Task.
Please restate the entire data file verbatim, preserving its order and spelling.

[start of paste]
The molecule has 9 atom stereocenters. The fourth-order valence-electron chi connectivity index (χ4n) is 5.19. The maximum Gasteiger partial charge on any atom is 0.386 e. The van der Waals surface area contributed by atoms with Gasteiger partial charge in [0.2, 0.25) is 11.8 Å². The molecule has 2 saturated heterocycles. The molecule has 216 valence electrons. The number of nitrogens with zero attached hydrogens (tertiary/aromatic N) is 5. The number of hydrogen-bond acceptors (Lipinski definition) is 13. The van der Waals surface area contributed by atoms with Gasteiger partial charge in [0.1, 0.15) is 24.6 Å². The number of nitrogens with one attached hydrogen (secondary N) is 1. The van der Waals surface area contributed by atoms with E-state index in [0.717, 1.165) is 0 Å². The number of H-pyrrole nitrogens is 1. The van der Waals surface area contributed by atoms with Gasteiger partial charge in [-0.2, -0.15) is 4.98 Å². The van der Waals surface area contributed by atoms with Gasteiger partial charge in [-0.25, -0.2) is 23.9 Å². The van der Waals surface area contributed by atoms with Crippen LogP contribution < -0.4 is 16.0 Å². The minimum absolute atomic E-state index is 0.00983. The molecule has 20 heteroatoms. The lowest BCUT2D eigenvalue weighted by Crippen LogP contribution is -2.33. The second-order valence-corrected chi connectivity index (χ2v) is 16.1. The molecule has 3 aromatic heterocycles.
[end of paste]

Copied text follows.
The molecule has 9 atom stereocenters. The fourth-order valence-electron chi connectivity index (χ4n) is 5.19. The maximum Gasteiger partial charge on any atom is 0.386 e. The van der Waals surface area contributed by atoms with Gasteiger partial charge in [0.2, 0.25) is 11.8 Å². The molecule has 2 saturated heterocycles. The molecule has 216 valence electrons. The number of nitrogens with zero attached hydrogens (tertiary/aromatic N) is 5. The number of hydrogen-bond acceptors (Lipinski definition) is 13. The van der Waals surface area contributed by atoms with Gasteiger partial charge in [0.1, 0.15) is 24.6 Å². The number of nitrogens with one attached hydrogen (secondary N) is 1. The van der Waals surface area contributed by atoms with E-state index in [0.717, 1.165) is 0 Å². The number of H-pyrrole nitrogens is 1. The van der Waals surface area contributed by atoms with Gasteiger partial charge in [-0.2, -0.15) is 4.98 Å². The van der Waals surface area contributed by atoms with Gasteiger partial charge in [-0.25, -0.2) is 23.9 Å². The van der Waals surface area contributed by atoms with Crippen LogP contribution < -0.4 is 16.0 Å². The minimum absolute atomic E-state index is 0.00983. The molecule has 20 heteroatoms. The lowest BCUT2D eigenvalue weighted by Crippen LogP contribution is -2.33. The second-order valence-corrected chi connectivity index (χ2v) is 16.1. The molecule has 3 aromatic heterocycles.